Gay Adoption and Discrimination

In December, Scotland brought in a bill allowing same-sex adoption, but allowed adoption agencies with a religious foundation to ‘opt out’.  The UK is bringing in an ‘Equality Act’ that will force all UK adoption agencies to accept same-sex adopters, and incidentally railroad the Scottish opt-out clause.

India has posted today regarding the current furore over this incoming legislation that prevents adoption agencies from discriminating against gay couples who want to adopt.  She has made some excellent points that bear repeating – that a marriage certificate isn’t an MOT of child-worthiness, that "there are damaged, vulnerable children brought up within a marriage that is loveless and wrought with violence" and that being gay should not automatically result in being labelled as an unsuitable parent.  And I totally agree.

However, and please realise that I am making this comment as a non-Christian, non-straight woman in a long term, non-married relationship, I can also understand that a religiously-founded organisation might have genuine horror at the thought of giving the children in their care into the hands of people that they believe to be deeply sinful; might believe that the moral and spiritual wellbeing of those children would be endangered; might believe that they would be failing in their duty to those children to place them in such a family.  While I don’t agree with those beliefs, I can understand that they are genuine beliefs, and I also quite understand that such an agency may be concerned for the child, rather than acting to spite the would-be adopters.

To draw a parallel, it would be rather like the vegetarian owners of an animal rescue centre being forced to hand over their sheep to a meat-farmer.  I am sure that some people will think this analogy heavily over-drawn; I’m equally sure that some will think it not strong enough.

If it is discriminatory to prevent gay couples1 adopting, it is also discriminatory to trample the deeply-held values of any religious group.  I don’t know what proportion of adoption agencies do have a religious foundation, but I’m pretty sure that the church does not have a monopoly on adoption in this country.  Assuming I’m correct, I would think that any gay couple choosing to register with a religious adoption agency was either dumb and insensitive, or otherwise chasing the potential lawsuit, to register with one.

I don’t have the answers to this.  I think it is a very, very difficult situation.  Anyone who is both deeply Christian and gay has to square that circle with themselves, and much heartache and soul-searching that has lead to over the centuries.  Yet how much harder it is when the argument must be carried out by different individuals – or groups – rather than within one’s own head.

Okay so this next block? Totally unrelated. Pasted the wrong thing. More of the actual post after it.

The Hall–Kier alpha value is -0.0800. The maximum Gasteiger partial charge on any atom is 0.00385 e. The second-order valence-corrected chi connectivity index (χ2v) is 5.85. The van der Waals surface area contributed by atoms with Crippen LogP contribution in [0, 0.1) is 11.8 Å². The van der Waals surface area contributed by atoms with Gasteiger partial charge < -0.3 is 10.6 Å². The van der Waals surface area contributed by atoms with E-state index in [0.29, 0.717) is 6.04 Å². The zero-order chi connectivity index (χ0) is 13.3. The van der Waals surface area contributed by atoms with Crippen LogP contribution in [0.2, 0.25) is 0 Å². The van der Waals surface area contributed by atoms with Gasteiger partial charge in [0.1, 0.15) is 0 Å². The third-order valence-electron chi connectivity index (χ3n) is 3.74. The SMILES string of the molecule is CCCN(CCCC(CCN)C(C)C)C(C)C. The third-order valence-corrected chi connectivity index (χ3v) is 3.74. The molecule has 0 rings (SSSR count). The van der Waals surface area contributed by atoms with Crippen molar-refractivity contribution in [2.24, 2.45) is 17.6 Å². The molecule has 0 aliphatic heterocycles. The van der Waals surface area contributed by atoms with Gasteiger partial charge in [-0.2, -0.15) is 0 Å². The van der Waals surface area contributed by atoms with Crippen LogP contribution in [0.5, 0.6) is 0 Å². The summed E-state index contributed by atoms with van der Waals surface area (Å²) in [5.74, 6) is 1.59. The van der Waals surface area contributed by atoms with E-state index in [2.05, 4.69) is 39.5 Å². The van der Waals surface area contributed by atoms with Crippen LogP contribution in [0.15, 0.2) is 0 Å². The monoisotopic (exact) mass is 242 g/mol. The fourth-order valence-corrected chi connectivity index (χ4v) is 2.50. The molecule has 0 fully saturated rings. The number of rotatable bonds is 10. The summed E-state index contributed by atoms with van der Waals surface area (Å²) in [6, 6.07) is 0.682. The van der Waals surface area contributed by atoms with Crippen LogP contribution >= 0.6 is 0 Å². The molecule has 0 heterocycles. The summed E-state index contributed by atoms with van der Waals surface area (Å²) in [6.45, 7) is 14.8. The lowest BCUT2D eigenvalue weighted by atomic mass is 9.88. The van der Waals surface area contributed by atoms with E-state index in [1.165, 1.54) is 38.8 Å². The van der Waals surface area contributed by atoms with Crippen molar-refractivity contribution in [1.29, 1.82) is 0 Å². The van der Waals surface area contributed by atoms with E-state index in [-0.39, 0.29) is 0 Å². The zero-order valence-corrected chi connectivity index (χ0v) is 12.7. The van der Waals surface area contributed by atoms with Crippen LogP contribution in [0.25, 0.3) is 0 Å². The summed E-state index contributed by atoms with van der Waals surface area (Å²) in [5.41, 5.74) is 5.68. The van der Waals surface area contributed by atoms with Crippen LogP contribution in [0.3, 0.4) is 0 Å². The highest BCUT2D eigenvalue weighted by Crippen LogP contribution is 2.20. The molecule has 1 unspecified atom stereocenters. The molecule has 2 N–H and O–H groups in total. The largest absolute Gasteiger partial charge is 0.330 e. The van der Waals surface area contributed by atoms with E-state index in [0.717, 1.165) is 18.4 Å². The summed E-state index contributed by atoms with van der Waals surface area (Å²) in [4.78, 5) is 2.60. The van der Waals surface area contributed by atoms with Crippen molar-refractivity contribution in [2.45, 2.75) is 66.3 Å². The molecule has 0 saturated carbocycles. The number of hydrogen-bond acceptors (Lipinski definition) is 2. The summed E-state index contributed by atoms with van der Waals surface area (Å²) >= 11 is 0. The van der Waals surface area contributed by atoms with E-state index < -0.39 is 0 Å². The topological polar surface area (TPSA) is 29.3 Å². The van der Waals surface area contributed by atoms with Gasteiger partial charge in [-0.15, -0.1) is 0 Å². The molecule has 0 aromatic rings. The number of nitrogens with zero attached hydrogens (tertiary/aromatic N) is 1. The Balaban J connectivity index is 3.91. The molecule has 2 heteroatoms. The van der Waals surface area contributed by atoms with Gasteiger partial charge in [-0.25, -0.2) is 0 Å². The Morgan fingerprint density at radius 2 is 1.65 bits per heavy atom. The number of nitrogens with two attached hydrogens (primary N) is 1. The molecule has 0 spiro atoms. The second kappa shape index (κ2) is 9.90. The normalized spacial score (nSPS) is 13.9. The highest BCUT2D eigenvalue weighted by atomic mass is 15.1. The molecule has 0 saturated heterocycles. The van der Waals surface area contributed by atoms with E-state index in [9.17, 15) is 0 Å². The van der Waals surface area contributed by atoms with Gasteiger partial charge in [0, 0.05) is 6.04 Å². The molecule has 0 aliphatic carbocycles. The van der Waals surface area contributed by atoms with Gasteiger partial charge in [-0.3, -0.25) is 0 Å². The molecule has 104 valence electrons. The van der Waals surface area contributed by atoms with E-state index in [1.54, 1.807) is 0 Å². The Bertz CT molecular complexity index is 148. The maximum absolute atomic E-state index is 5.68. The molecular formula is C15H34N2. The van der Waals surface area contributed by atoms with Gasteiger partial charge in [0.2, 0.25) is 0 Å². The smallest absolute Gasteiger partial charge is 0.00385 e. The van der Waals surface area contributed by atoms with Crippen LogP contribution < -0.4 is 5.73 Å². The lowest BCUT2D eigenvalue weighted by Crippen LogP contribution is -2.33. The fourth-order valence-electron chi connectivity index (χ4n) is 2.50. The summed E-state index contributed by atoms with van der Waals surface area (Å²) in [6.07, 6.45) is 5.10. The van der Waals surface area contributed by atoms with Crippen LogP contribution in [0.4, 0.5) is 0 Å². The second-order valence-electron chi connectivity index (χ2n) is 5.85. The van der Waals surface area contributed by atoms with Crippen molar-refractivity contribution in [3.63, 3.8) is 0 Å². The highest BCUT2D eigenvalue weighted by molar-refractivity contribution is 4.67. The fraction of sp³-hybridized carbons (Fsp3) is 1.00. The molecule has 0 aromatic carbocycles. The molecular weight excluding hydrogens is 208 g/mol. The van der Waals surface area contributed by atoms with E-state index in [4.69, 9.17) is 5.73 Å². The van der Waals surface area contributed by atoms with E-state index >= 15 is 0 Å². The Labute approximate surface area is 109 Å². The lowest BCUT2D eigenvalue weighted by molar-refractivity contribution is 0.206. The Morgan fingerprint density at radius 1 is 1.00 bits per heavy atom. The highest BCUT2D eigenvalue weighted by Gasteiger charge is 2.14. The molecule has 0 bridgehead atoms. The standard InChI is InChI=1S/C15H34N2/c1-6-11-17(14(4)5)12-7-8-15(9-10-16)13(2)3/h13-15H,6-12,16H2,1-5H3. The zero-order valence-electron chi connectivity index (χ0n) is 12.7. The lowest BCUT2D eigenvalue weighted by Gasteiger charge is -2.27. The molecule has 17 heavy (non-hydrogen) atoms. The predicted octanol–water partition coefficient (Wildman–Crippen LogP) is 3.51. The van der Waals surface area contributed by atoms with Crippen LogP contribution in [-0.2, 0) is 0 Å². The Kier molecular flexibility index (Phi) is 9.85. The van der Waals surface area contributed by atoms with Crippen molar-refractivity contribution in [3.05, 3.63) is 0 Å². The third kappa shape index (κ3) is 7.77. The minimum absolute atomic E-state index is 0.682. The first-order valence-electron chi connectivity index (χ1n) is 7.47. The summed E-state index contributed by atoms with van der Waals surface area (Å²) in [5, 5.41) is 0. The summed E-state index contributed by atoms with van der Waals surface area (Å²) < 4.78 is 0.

1In any case, why do we insist on an existing sexual relationship between the two (and why two??) would-be adopters?  Realistically, how does that make a difference to a child?  Actually, why not allow a brother and sister living together to adopt?  (I’m talking about platonic living together here; let’s not go down that route right now.)


  • It is great to see two well balanced and well thought out views on both your blog and Indias’.
    I believe that the Catholic adoption agencies deal with approx 30% of adoption cases in this country.
    That would mean 70% of all other adoption cases are dealt with by non-religiously affiliated agencies.
    The Scottish Executives Opt-out clause meant that same sex couples approaching Catholic adoption agencies would have to be referred to other agencies.
    Perhaps there should be a set time period for the Catholic adoption agencies to transfer to a non-religious agency instead of them closing down.

    27th January 2007
  • Scarlet

    Well here’s another one on the whole adoption lunacy subject.(in my opinion) to me a child in a loving home environment is a much happier child, than one living in care. Some, not all, of the children in care also are at the hands of foster parents and carers who quite frankly are in for the money or are no better than the abusive parents they were taken away from. Also Baring in mind that the prospects for a percentage of children who leave care at sixteen are unemployment, drug abuse, homelessness, and all too often ending up abused in the sex industry. And don’t get me wrong this is not the case for all. But surely these children deserve loving parents, what ever race, religion or sexuality. Oh and this also goes for single parents trying to adopt in my opinion too. Why on earth should they be discriminated against? A friend of mine has been recently going through the processes to adopt a child under the age of 2. She has been told that if she intends to return to work after the initial period of adoption leave, like maternity leave, that they will only allow her to have a child of school age. As they believe that her going out to work will be bad for the child. Even though she was intending to hire a private one to one nanny for her child whilst she was at work, which by the way is as a nurse who works with children, can you think of a more caring person to bring up a child. And yet, the government is encouraging lone parents to go back to work. Can we see a repeating pattern here?! Yet there would be nothing to stop her having a one night stand/ getting a sperm donor/ having a child with a gay friend and getting pregnant and then going back to work. And who would check up on her then? Meanwhile another child stays in care, costing the government thousands, without a loving home in which to grow up in.
    In my opinion (and this is my opinion) this system is ludicrous. As you can tell I am quite passionate about this subject.

    9th March 2007

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